Can You Refinance a Merchant Cash Advance?

The short answer: yes. But it’s important to go about it the right way. Let’s take a look at your options for refinancing an MCA and which is best.

Refinancing Options: MCA vs. Loan

One of the biggest mistakes you can make is refinancing a merchant cash advance with another one. That’s true even if the payments are lower. 

Why? Merchant cash advances don’t work like traditional business loans (in fact, they aren’t loans at all). And unlike business loans, cash advances don’t amortize. 

Here’s what that means: When you make payments on a typical loan, interest and principal are tracked separately through a process called amortization. When you pay off your principal early, you actually save money by paying less interest overall.

With a merchant cash advance, on the other hand, the principal and interest (AKA your factor rate) are lumped together and split up equally across payments. For example, say you take out an advance of $100,000 with a factor rate of 1.3. The total cost of your MCA is $130,000, and you must pay that full amount to close the account. There are no savings for paying it off early.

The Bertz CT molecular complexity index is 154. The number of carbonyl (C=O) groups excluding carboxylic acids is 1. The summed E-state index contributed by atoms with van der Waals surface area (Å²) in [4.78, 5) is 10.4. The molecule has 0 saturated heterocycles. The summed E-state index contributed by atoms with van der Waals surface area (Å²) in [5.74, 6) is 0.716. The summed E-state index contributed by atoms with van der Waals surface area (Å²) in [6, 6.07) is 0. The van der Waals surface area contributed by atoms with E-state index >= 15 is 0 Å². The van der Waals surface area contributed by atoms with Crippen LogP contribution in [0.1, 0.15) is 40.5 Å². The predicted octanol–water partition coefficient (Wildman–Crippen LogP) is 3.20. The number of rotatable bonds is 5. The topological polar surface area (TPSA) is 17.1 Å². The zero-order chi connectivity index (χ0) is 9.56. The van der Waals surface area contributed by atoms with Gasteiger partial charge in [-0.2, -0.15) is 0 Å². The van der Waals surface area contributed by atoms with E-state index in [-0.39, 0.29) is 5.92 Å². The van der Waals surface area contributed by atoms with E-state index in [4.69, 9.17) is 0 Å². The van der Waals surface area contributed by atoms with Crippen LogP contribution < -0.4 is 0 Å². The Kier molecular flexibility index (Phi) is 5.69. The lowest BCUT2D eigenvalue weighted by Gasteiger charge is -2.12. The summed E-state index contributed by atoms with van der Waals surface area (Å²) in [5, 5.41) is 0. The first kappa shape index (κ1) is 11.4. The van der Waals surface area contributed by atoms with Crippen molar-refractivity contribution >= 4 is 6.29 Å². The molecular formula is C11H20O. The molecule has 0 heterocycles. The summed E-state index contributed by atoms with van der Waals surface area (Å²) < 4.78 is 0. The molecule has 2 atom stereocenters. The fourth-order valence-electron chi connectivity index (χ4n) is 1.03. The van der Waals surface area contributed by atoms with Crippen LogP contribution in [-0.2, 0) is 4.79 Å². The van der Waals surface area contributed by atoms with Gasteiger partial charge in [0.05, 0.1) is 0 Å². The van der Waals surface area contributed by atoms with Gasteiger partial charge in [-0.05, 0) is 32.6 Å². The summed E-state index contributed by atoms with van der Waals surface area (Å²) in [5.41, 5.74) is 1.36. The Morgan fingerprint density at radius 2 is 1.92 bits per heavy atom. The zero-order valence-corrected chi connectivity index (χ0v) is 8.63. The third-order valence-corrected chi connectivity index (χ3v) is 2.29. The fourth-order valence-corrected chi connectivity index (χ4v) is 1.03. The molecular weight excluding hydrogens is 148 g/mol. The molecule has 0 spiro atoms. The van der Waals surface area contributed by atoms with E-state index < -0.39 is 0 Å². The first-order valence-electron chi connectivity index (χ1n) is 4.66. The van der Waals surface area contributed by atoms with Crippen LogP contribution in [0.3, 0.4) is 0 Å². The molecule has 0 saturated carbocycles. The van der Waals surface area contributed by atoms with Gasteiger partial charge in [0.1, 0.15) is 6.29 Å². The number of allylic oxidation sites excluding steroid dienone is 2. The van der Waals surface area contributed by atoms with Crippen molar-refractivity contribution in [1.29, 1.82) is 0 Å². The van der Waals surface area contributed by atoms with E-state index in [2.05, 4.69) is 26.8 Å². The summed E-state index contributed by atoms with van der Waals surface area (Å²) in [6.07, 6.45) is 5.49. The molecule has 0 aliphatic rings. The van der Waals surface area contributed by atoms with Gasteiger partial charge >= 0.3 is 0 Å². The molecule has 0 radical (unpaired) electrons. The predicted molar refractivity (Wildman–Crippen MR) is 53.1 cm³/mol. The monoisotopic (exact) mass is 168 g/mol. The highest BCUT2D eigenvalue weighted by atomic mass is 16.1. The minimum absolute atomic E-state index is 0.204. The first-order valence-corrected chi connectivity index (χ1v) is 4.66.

Using another MCA to pay off your current one not only means taking on another expensive, non-amortized debt. A chunk of the new MCA will go toward paying off the interest on your original one, which means you end up paying interest on interest.

A better way to refinance a merchant cash advance is by replacing it with a term loan. A traditional bank loan typically has much lower interest rates, a fixed monthly payment, and a repayment term of around three to five years. The catch is that there are more stringent eligibility requirements. You’ll have to show that you’ve been in business for a while, you have good credit, and are cash flow positive. The lender will likely require you to provide tax returns, bank statements, profit and loss statements, and more to prove you can afford the loan.